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WATEimtJnY CVwngjTG DZITGCILiT, FRIDAY. g2rtCARY IS-1901!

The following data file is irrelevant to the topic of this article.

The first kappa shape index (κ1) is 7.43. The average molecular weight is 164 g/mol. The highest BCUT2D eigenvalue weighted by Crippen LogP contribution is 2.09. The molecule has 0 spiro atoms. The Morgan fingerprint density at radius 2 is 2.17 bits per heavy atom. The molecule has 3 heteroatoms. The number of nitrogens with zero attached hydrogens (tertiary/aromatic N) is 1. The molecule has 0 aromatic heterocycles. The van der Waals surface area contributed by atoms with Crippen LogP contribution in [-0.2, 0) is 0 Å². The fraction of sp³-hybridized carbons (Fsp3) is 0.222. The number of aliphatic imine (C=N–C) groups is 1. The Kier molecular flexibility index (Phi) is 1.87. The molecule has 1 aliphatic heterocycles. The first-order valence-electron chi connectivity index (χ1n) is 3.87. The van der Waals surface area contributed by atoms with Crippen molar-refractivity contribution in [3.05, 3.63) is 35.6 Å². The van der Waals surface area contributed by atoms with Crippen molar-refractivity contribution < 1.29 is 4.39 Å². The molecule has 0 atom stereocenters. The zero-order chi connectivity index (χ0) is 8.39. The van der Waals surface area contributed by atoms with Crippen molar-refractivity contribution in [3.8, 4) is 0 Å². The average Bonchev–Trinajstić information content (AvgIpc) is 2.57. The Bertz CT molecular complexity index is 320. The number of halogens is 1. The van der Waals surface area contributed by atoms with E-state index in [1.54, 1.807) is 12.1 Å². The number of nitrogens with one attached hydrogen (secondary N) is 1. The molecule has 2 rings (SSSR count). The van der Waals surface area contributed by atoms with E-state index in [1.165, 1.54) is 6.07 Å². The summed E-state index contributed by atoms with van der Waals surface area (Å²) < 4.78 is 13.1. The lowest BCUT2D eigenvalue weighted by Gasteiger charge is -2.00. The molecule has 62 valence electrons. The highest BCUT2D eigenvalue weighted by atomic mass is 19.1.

0 fv. Si"". 4 55 I '4 I. President's Address Officers' Reports Show Excellent Work Treasurer's Statement Gives an En couraging Account of the Finances Membership Ha3 Increased and the Beading Boom Has Been Visited by - Large Numbers. The eleventh annual meeting ot the Toung Women's Friendly league was held last evening at the league build . ing, at "which time the reports present ed furnished an interesting account of the league's work during the fiscal year "which ended on December 21, 1900. The president, Miss Ward, pre sided. . A piano solo by Miss Bessie Leggett .was well rendered and heartily ap plauded. The meeting was then opened with the Lord's Prayer, after which the minutes of the January meeting were read and 'approved. Miss Annie Newman read a bright and amusing paper giving an account of a league sleigh ride ou Saturday evening. The annual report of the secretary, superintendent and instructor in the department of domestic science and the treasurer's statement were then read. Miss "Watrous, superintendent, ap pointed the following annual commit tees: Miss Anuie Newman, club sec retary; Miss llattie Faber, business manager of The Club Worker. Vocal solos by Mrs Oscar Ziegler and Miss Alta Munn were greatly en joyed. Miss Edith Burrilt accom panied. Oliver S. Barton. who will havecharge of the art department, gave a brief outline of his plan of work for the classes In industrial and decorative art. The annual address of the president was then given and the Friendly league hymn sung, after which the meeting adjourned to the second Thursday In March. ! Board of Officers for 1901. ! President, Miss Anna. L. Ward. Vice-presidents, Mrs E. II. Williams, Miss Katherine I. Hamilton, Mrs Frederick D. Buckley, Mrs Arthur Reed Kimball, Mrs Edward T. Root, Mrs Otis S. Northrop, Mrs Frederic Wilcox, Mrs George H. Cowell, Mrs Edward O. Goss, Mrs Hiram Milroy Steele, Mrs Hugh L. Thompson. Recording secretary, Mrs Augustin 'A. Crane. Assistant recording secretary, Miss Ellen R. Townsend. Treasurer, Miss Florentine H. Hay Sen. Assistant treasurer, Miss Martha C. iWells. President's Address. Officers, Friends and Members: The (Department reports already submitted are comprehensive. From them may be obtained an understanding of the enthusiastic activity in the various de partments of the Friendly league work, but the innermost influence and Its results may not be comprehended excepting by those intimately identi fied with the league's daily routine, and from a personal touch with the life of the girls and women to whom is rendered "Help to Self-Help." The president has reserved for her - part in the proceedings of this the eleventh annual meeting the privilege of thanking those generous souls that have made possible the achievements to which the league has advanced. During the nine years with which she has been connected with the responsi bilities of office as assistant treasurer for four years, and presiding officer for five years, each annual statement which has been submitted has demon strated that the revenue has equalled the obligations of the preceding year. Without the financial support thus af forded there could have been no such splendid results as those accomplished. Nevertheless much of the work has been limited of necessity because of in sufficient means to develop additional sources that would afford improve ment in essentials that go to make good homemakers and economical housekeep ers, lu many ways it has been proven that the practical instruction furnished has been the means of bringing happi ness and thrift into numerous homes. and that noble lives have resulted that .will be for the good of future genera tions. It is well known that this associa tion, which is without sectarian di tinction, is dependent largely for its support and maintenance on income from the daily contributions to which reference has been made already;' but there is revenue from rentals of the building; annual membership dues aud class fees from its active members; and in the domestic science and physi cal culture departments the non-league members increase the income to a lim ited amount, the tuition in these branches being placed at sufficiently advanced figures to net the treasury a small profit. The annual donation of $300 from a single source, to be applied to the sal ary of the instructor in domestic sci ence, has insured the continuance of that study year after year; for with out it,' or a like sum, classes in cook Pry, dressmaking and general sewing would be abandoned of necessity. - To achieve the present condition of success has required a struggle, and to progress continuously will involve a perpetual struggle, until some one shall so endow the organization as to elim inate the word failure from the league's business transactions. Many sorts of donations have been brought -to the building to increase its comfort and convenience, and to adorn It; and a mental, tiank you goes often . 'to each of the donors. Hjowever, there Is a single class of beneficiaries to ...Arbicb we owe a special debt of appre ciation. TJnstintingly has the public press told almost daily of our work so . generously that" many persons know " only" through the newspapers of the . workings of the association, and by this naeans nave, become subsequently members of the. league. More - than LEAK jjt ne else do I know bow much this 'H SjM-aa In our work, and I say, God 2 the newspapers. t . Supplementing the public : financial. ,j, (Qjt. development has been accom .throiigh ,-f4tb. -and i courage. JF'iopportiinitT- for xrld ' -f nhteas present Itself, and it id .tot -tW opportunity, will fc. .1 support . iy&m' limitation be - Vz. i.-v - -i-y.-- ::. f ' ' 'i3i"' tendent of the. league, to ,take effect at the end of herhlrdlyear of service, on .July 31st following The' board of officers accepted the resignation with regret, and appreciation of her faith ful and telling work, and with assur ance of good will for-her future.- Bliss ; Mary E. Watrous of Cedar Kapids, la, by the unanimous invitation of the board of officers tv become the league's superintendent, assumed her duties on October 1, having a realization of the sacred responsibilities devolving upon her. and bringing a selflessness of de votion to the development of noble wo manhood in those intrusted with her character building.' : S The official board stands firmly to its' post, all of the members continuing in office, and thus exemplifying that '"the finest luxury is to do some per petual good in the world." Cordially is welcomed the incoming recording secretary, for Mrs AngusUU A. Crane brings to the office a notable experi ence and a hearty co-operation in the purposes and methods of the Friendly league. v - The standard of the Young Women's Friendly league's helpfulness is as wide as humanity's needs, for it fos ters all that makes for noble woman hood, right living and good citizenship. By every means in its power it en deavors to furnish a practical knowl edge of the essential principles underly ing true home-making, and to elevate household labor. It would have all women get the best out of life, and give the best to life. ANNA L. WARP, President. Recording Secretary's Report. The records of the Toung Women's Friendly league, for the year 1900 show a steady growth and much prac tical work accomplished. During the year teu business meet ings have been held and eleven meet ings of the board of officers, including one special meeting. No meetings were held in August and September. Early in May the annual reunion of the Connecticut Association of Wo men Workers clubs was held in Bridge port. At this meeting Miss Ward, president of the Friendly league, was appointed a member of the executive board of directors of the National League of Women Workers; and Mrs Edwin H. Williams was elected presi dent of the Connecticut Association of Women Workers clubs. In June the resignation of Miss Cornelia B. Lawsoii. as superintend ent of the league, was received and accepted with expressions of sincere regret. To her energy and activity during the three years of her connec tion with the league much of its suc cess is due. 'In October the league welcomed a new superintendent. Miss Mary E. Watrous, of Cedar Kapids, la, whose competent care aud adaptability to the work assure the continued success of the league. On November 12th the first semi annual reunion of the Connecticut Association of Women Workers clubs was held iu the league building, the speaker of the evening being Miss Charlotte Wilkinson, secretary of the National League of Women Workers, who gave a most enjoyable talk re garding her work and thei interests of the clubs throughout the country. Because of the large enrollment ys the cooking and dressmaking classes and their over-crowded condition it was voted at a special meeting of the board oi" officers held November 30th to engage Miss Elizabeth T. Chace. of Newport. It. L, as assistant instructor in Ihe department of domestic science. In every detail of the league's work can De seen the careful manage ment and wise guidance of our faith ful president, "Miss Ward, whose un selfish devotion and remarkable zeal are most heartily appreciated and of inestimable value to the success of the l riendiy league. Respectfully submitted, . ELLEN R. TOWNSEND, Asst. Rec Sec. Miss Florentine H. Hayden. treasur er, in account with the Young Women's Friendly league, from January 1st to ueceniuer .iisr, iuuu: Receipts. Balance, January 1, 1900. Memberships: .? 202.27 . 1,525.00 .i 312.00 Subscriptions ......... . ... Associates Active Class fees, not including cook ery and physical culture de partments 108.95 Physical culture department, net Donation on account of salary 42,03 of domestic science instruc tor 300.00 Class fees, net 30.49 Rentals 401.74 Entertainments, net 26.94 Interest and miscellaneous... 40.47 ?3.22 Current Expenditures. Lighting: .24 Gas $ Electricity Fuel: Coal ..................... Gas ., Water tax Insurance .................. Telephone State association and National league fees and convention expenses ................. Interest on mortgage ........ Salaries: Superintendent, domestic sci -09.10 67.55 192.00 19.69 15.41 58.50 36.93 44.88 500.00 ence instructor, janitor 1,707.70 Additional instructors 60.36 160.31 House supplies, furnishings, repairs on building ... . Office supplies, printing, post age, advertising, stationery, etc Sundries r. ......... Subscriptions to periodicals. .- 171.02 31.22 12.88 '$3,147.03 Balance to new account, Jan 1, 1901 79.61 $3,227.24 Vacation House Fund. Entertainment proceeds and donations $60.39 Fiirnishings purchased 60.39 Respectfully submitted, - FLORENTINE H. HAYDEN, . Treasurer. Examined and found correct, . , . -GEORGE E. JUDD, Auditor. Report on Domestic Science for 1900. - More and more Important each suc ceeding year becomes-the subject of domestic science, in its relation to the home, and its solution of many of the problems of modern, life. Thoughtful people are realizing that the opportuni ty for instruction "is - this branch., of manual training should, be given to every -girl. While: Wmtr'Tecetve -this instruction - at 1 Home, tttere are many Blrls w1m go from school directly. Into the faefT or itore and-nad no time in their busy lfow (or prsctic to the housekeepers ' who--wish to add to';tlnMr iirartroal experience a sys tematic .training,--the Friendly league oirers its instruction. Special atten tion has been given to these classes, and it ia encouraging -Ao ' note the growth in numbers and to. interest during he past year. - oers reached the numerical limit In the spring, . and a second class was organized for beginners. Seventeen girls began work in the autumn in these two classes, vind a class ioi housekeepers was formed. Much was accomplished in these" classes,- ana noi only was there this increase in num bers, but a corresponding enthusiasm developed as the work advanced. There was a better understanding of the aim and methods of work;- there was an evident desire in all the classes for practical' instruction. Reports of home work showed that this instruc tion was put to immediate use. The total attendance was 279 in the league classes; 63 for special work. This does not include an attendance of 22 at a supper which the advanced class served to league members, superin tendent aud teachers on May 12th. In the dressmaking classes an im provement is to be noted iu numbers and in the quality of the work.. The plan of work was the same as that followed the previous year. Patterns were used and the " instruction was largely individual. A class for house keepers included specials, and league members who found it inconvenient to come, in the evening. The classes had a total attendance of 470, and 104 gar ments were finished. Thanks are due to the ladies who assisted iu teaching these classes: Mrs Caswell, Mrs Root, Mrs Wilcox. Mrs Sackett, Mrs Holt man, Mrs Humphrey, Mrs Johnson and Mrs Lackie. There was a steady interest also in the hand and machine sewing class. The work was varied, aud included household sewing and the making of garments. Forty-four articles were finished, and the total attendance was 178. The gain apparent in all these class es proves that domestic science at the Friendly league has passed the experi mental stage and has become a neces sary and important part of the league work, not only for its active members, but for the public. Respectfully submitted, ROSE K. BUTLER, Instrtictor iu Domestic Science. Superintendent's report for 1900: In reviewing the history of the Young Women's Friendly league, by means of its records, one is continu ally impressed with the thought of progress auddevelopment as the keynote of the life and work of the organiza tion, in every department; and it will encourage all to know that the records of 1900 show no check in the steadily upward growth, it being numerically the largest year if not the best in the leagues history. A comparative state ment of the last two years proves a gjiin of from 0 per cent to 70 per cent in the various statistics," with almost no exceptions. The total attendance iu the building for league work has been 12,587. Membership. The present active membership num bers 201. an increase of ay2 per cent. Ten different nationalities, American, Irish,.. English, Frjnch, German, Scotch, Swedish, Russian, French-Canadian and Polish, and almost every church denomination in the city, is represented, and nearly every occupa tion that is open to women 154 sirs employed in twenty-seven different factories, 24 are employed in families, 45 at home, 8 in school, and the re maining 40 are bookkeepers, sales women, milliners, dressmakers, teach ers, nurses and stenographers. Social Features. The social side of the league life has received much attention this year, many delightful parties and entertain ments having been enjoyed by the members aud their friends. Among these have been a costume party ou Washington's birthday, an egg hunt at Easter time, a Hallowe'en party, and one on Thanksgiving to which the iamilies ot the members were invited On Decoration day members of the league, with the superintendent and seme of the officers, were delightfully entertained by Judge and Mrs Cowell at their cottage at Walnut Beach. The league entertained 175 of the poor chil dren of the city at -Christmas time, finding much pleasure in preparing the tree with presents for each child, the evening being enjoyed equally by mem bers and children. During the spring a spries of four parlor talks were given, Miss Mary M Abbott speaking of "Whittier"; Mrs Edwin U. Lathrop, "About Pictures' Mrs AV. H. Phipps of Prospect gave a talk on ' 'Abraham Lincoln." and Miss Helen E. Chase spoke of the "Cathedrals of Old England," illustrat ing her subject by photographs. The Misses Nassanu added to the pleasure of this evening by singing part songs. Miss Nellie L. Bronson acting as ac companist i On April l(i, Mrs Adolphe Tumerelle, the physical director, gave a public exhibition of the work of the classes in physical culture, which was much enjoyed by nil. The weekly social evenings have been full of pleasure to the members as they have gathered informally in the parlors and entertainment hall for games and dancing. One feature of these evenings, greatly appreciated during the spring, was the instruction in dancing given to the members by Miss Leonie Brown and Miss Rose Hayden, Miss Lulu Gretter acting as pianist. On other evenings than these defi nitely ' social ones the members have gathered in Increasing numbers in the parlors for a chat and a little music, being joined by members of the class es, after lessons were over. This fea ture of the club life has grown rapid ly, the use of the rooms in this way having increased 50 per cent during the year, and adding much to the healthy, helpful influence of the league. Statistics show that 1,769 per sons have been in the building, during the year for the social privileges alone of the league. - Besides enjoying the entertainments provided In the league building, the memuers on tuese occasions nave Deen the recipients of complimentary tick ets,, to outside entertainments; Miss Alice Chase sent, several tickets to Farnham's concert at Poli's; forty-five tickets were received from the Y. M C. A. to "An Evening With James Whitcomb Riley," and through the courtesy of Wadhams post of the G A. R., the league received 100 tickets to ihe stereopticon lecture on "Gettys burg," given in the City hall by L. ' wi .Mlnnigu. - "..."-. -.--' , The league members gave a musical and .literary entertainment May 24th. which wag very successful. A straw ' berry mad tee cream festival was given lq JhMew the proee4ji,to ba aj-tjUed to V ftwafclfcjMtf t;i i jt Cob- ' i i , -ryi -.-y ' "'-ay " SSf?"V- v,-VT.-"J"-V.;' neeticut vacation house which -was opened at Madison on- June : 30.; In December, Mrs - Jeannette Robinson Murphy gave a delightful entertain ment in Leavenworth hall, consisting of "Negro Folk Lore and Plantation Songs." The tenth annual reunion of the Con necticut Association of Women Work ers Clubs was held at Bridgeport May 4th. Eighteen members of the league attended, returning with - interesting reports and much fresh enthusiasm. The league has been fortunate in hav- ng with it on two . occasions Miss Charlotte C. Wilkinson, secretary of the National League of Women Work ers, in April, when she was present at one of the business meetings, address ing the league and its friends, and in November,the first semi-annual reunion of the Connecticut clubs was held at Friendly league building, Miss Wilkin son being present and giving the ad dress of the evening. - Educational. The educational work of the year has been most gratifying, both iu point ot numbers in attendance and in interest shown. The - number of classes lias not been so large as that of the previous year, but both enroll ment and attendance show a decided advance. There have been classes in physical culture, dressmaking, cook ingery, embroidery, penmanship, hand- sewing, voice culture, Eivglish branch es, elocution, stenography, mandolin and drawing, besides the glee-club. which meets weekly for choral prac tice. The enrollment of league mem bers in these classes has been 349, the total class enrollment, including non- league members, 459. The class at tendance of members has increased 25 per cent sines last year. 2,477 having been in for class work, which with the non-league members makes a total of 3,190 who have had the advantages of our educational department. In the league's corps of teachers there have of necessity been a few changes. Miss Elizabeth Kane, after several years' connection with the work as teaclier-of penmanship, was obliged to resign ow ing to absence from the city. A man dolin orchestra, with John J. Derwin as director, followed closely upon the vacancy in the teaching force made by the marriage of Mrs Nettie II. An drews, and her consequent residence elsewhere; and Benjamin E. HallW was secured as director' of the glee club, which under his leadership has become a popular feature of the class work. Reading Room. The reading room is coming more and more to be recognized as an im portant element in the league's useful ness, as its advantages are increasing ly understood and appreciated. Five hundred and sixty-six members are known to have spent some considera ble part ot an evening among its pa pers, books ana magazines, lnis may seem a small number in comparison with other figures given, but being a gain of 70 per cent over the attend ance in .the reading room ior me pre vious year, it cannot but gratify those who have contributed so generously to this branch of the wovk. The follow ing papers and magazines have found their way regularly to the reading table: The Waterbury American, the Waterbury Democrat, the Ladies' Home Journal, the Saturday Evening Post, the Congregationalist, the House hold, Pricilla, the Youth's Companion, Success, the Club Worker, Harper's Bazar, McClure's Magazine, Pearson's Magazine the Cosmopolitan. A vain- , able addition to the library was made by Henry H. Peck, who presented to the league the American Encyclopedia (thirty-five volumes). A gift also much appreciated was that of one of the reading clubs ot the city, consist ing of about twenty-five volumes of recent fiction aud books of travel. Mrs J. T. Tuttle also remembered tile read ing room with a gift of books. ' Savings Bank. The Penny Provident Fund Savings hank hns developed into an important branch of the work, not only encourag ing habits of thrift among the league members, but on Saturday afternoon extending its benefits to the public, especially the children, among whom 138 are depositors. These, with thirty league members who have accounts with the bank, make a total of 168 de positors. ' Employment aud Boarding Depart ments. The employment and boarding house departments'have not yet been largely developed, but during the year many women needing employment have ap plied at the office and have received such aid as bas been possible to give. A list of boarding houses and homes where lodgings may be secured is kept and both members and others have found comfortable lodgings through this directory, . Strangers coming to the office for information are gladly directed to good boarding places, and furnished with such other information as they may need. Such is the record of the league s work for the year 1900, that part of the report covering the first six months being compiled from records kept by the former superintendent-i8s Cal' nelia B. Lawson, whose resignation went into effect on July 31. There is little to add, the work speaks for Itself aud for those who have labored so un tiringly. There must be deep satisfac tion iu seeing that the labor has'SRot been in vain. But there is still much to be done; there is need for larger de it til atiy pnt n-f the departments already opened; need for reaching out aUfng lines as yet untneu, uu v operation of league members and su perintendent that the league may still go forward and so this first year of the new century shall be the best year in the league's history. Respectfully submitted, MARY E. WATROUS, . ' , ' Superintendent. o Bean the Signature of The Kind You Have Always AH AGED SUICIDE. The Rope Broke, but Death Came to Him Just the Same. Newark, N. J., Feb 15. Believing his family, friends and brother Free Ma sons had deserted him In his adversity, Albert (J. Woodruff, 71 years old, be fore killing himself last night in the Essex county Jail, left this note for their benefit: .' ' - ' "It Is my -request that my liody be sent to Ijogan's morgue ana cared ror by him and that my family" be in formed of the occurrence. - "I would also like the officers of Kone lodge; F. and- A.AM.f to be In formed of the occurrence ; also, the Bey Dr Eraser, also Dr J., "Henry Clark, police, sarireoo." ..-. : Kaa lodge referred to Is one of thy He We Shall 9 ' 9 B ARGAIN The most extraordinary purchase of Fine Ham burg Embroideries, Laces and Lace Curtains ever shown in this state. The goods are finest goods TVlQlft "V ft - r-r-s - -fV-sxi-v- "I fr 4- "1 -mm -111 T- -4- am i r m w m t . -n . i i a r- iiayHii i - m sale from lc to 49c a yard. . The Lace Curtains cost from $2 to $8 a pair will be 6n sale at 98c to $1.98 a pair. Lovers of beautiful work will do well : to be on hand early and get selections. Sale commences promptly at 9 Special For 3 Days, Lwadles and iVlisses Jackets 10 Ladies' aud Misses' Jackets, former price ?.".9S, to close out ?2.$ 2." Ladies' and Misses' Jackets, for mer price $7.08, to close out $3.95'. 15 Ladies' and Misses' Jackets, for mer price $11.98, to close out $5.95. 20 Ladies' and Misses' Box Coats, former price $12.98, to close out $0.95. Children's Reefers . 15 Children's Reefers, former price $2.98. to close out $1.45. 20 Children's Reefers, former price $3.9S, to close out $1.95. Ladies Golf Capes 25 Ladies' Golf Capes in all colors, best quality, former price $9.98, to close out $4.95. 10 Kersey Capes, nicely made with silk hoods, former price $9.98, to close out $4.95. . 5 Plush Capes, nicely embroidered, former price $7.9S, to close out $3.95. Silk Waists 20 Silk Waists, in all colors, former price $4.9S, to close out $2.95. 10 Satin Waists, black, former price $4.98. to close out $2.95. 25 Plaid Skirts, well made, former price $6.98. to close out $2.95. 25. Ladies' Suits, former price from $9.98 to $17.98, to close for $4.95 to $11.95. . 5 dozen Ladies' Flannel Waists, to close out at half price. Waterbury Cloak M'fg Co:9 62.64 SOUTH MAIN STREET. A Next to Apothecaries' Hall. WE LEAD . 20th Century Bicycles H. H. 32 Center Street. The Leading Bicycle, Athletic and Phonograph House in Connecticut. most noted in New York state. Jo seph M. Ward, of this city, for sever al years, was its master. Woodruff once was worth more than $200,000, having been engaged in hat manufacturing in New York. He speculated and lost a. large part of his wealth. Under a will dated June 0, 1898, his. sister, Miss Mary A-. Wood ruff, left an -state valued at. about $8,000. She bequeathed him $500 and named him as executor. Among the heirs were two nieces, Carolyn aud Anne Bodwell. They were to receive $2,785. The executor failed to pay it over and they brought suit. In court he said he had lost the money in speculation, and, refusing to make good the amount, was sent to jail. Woodruff was one of the most gen teel prisoners who ever entered the Essex county jail and Warden IIosp permitted him to occupy the witness room and gave him many other privi leges. - 1 At 7 o'clock yesterday morning - a keeper went to Woodruff's room. In the corner, at the head of the bed, face downward and huddled against the wall, lay -the dead body of the aged prisoner. Around Js neck was - a noosed rope. - Investigation showed Woodruff had tied one end of the rope to a large spike in the wall, and slipping the noose around his neck, had jumped from a stool, which still stood beneath the spike. When ha leaped the rope broke. The noose was jerked tight around his neck and, according to County Physician Washington, death was due to strangulation. As he fell to the floor his head struck against the sharp corner of a stone at the base of the wall, and it is- believed the blow stunned him. There was a deep cut In his temple. CASTOR I A For Infants aud Children. lis Kind Yea Have Always Bought : dears the TtirnSuil 49-53 South iVloItt Street. FHt On Sale To-Morrow FRIDAY OUR REGULAR FOR 1901. For 20th Century -People. THE PRICES. Orients, $35, $50, $G0, $75, Eagles, $25, $30. $35, $40, $45, $50, Reading Standards, $30, $40, Spaldinss, $30, $35, $40. $50, $00, Iver Joiiuson Cycles, $30, $35, $40, and $50. Daytons, $40, 50, Crescents, ' " $25, $35, $50, Crawfords, $25, SS5 $00 $45 $75 $45 $75 $G0 $35 TOWLE, fosT0ME Laundering a Shirt There's a good deal to know about aundering Shirts, Collars and Cuffs properly. ye Know how anu put our knowledge into practice on your Shirts, dollars and Cuffs, if you re wise enough to lot us. - Try us a while. Davis Steam Laundry 17 CANAL STREET. Branch office, C7 Grand street. People's Market SpvJng tiacr-'i. Chicken, Veal, Mnt- ton, Chicago Dressed Beef and Na- tire Beef. The finest quality of Vegetables. Always fresh. "THE OLD RELIABLE." Is the largest in the city and keeps the largest stock to select from, : S. BOHL, Proprietor 64 SOUTH MAIN ST. '' . '. ....... ! ... J -"".-.. Xlepuon Orders tfromgajr. 4tMMla& DAY O O 11 i. a. m. f ACQUES OPERA HOUSE THURSDAY, FRIDAY. SATURDAY, F1JB 14, 15, 10. (Matinees Every Day.) ' Joseph LeBraudt's Big Melodrama, Sensational On the Stroke of Twelve Produced by Whitaker and Lawrence. Prices 15, 25, 35, 50c. Matinees, 10 and 20c. Sale of seats Wednesday, February 13. JACQUES OPERA HOUSE MONDAY, TUESDAY AXD WED NESDAY, FEB IS, 19, 20. (Matinees Every Day.) The Great Sensational Melodrama ..The Tide of Life.. By Edward W'eitzel. Prices 15c, 25c, 35c, 50c. Matinees, 10c and 20c. Bale of Seats Saturday, February 16. OU'S THEATER. MONDAY EVENING, FEB 18. Al IV. Martin's mammoth production of Uii With the Eminent Miustrt-1 Star, . -MILT G. BARLOW, ' In the Role of T'lule Tom. ' prices 25c, 05c, 50c. Sale of Seats Saturday, February 1. Concert and Sociable Given by the ...Letter Carriers Association... AT CITY HALL, Friday Evening, February 1 American Band Orchestra. PROF LEO HERR, PROMPTER. Admission & 50 Cents Short Sea Trips - ' s Of two to five days' duration, t are offered by the Old Dominion Line TO Norfolk, Va. Old Point Comfort, Va- f Richmond, Va. Washington. D. C. Steamers sail daily except Sunda; from Pier 20, North River,, foot oij, Beach street, New York. 1 J? Xieuets, lnciuaiug mcais auu siamj .. r ... .I ; .... J- C1Q ...I ' ,,t-1-- wards. , '"'"'.' , For full information apply to ninnrtMiNMN stfamsmp nn 8 1 Beach Street, New York, ic nr. V: ' - H. B. WALKER, Traf r m - J. J. BROWN, G. P. A. acytlnnj yas invent or improve " W CAVEM .TRADE-MARK. COPtKlGHTOr bcSnu, l-KDTfcUiWN. Bena model, BrecBtOrj for frea culmination mnd advice. - nnnv vu nitriiTA fmi. KJtKrtI 4M ' " 0 -- )J to MviWVUU Patent iAwyetm. WASH I NOTON, IW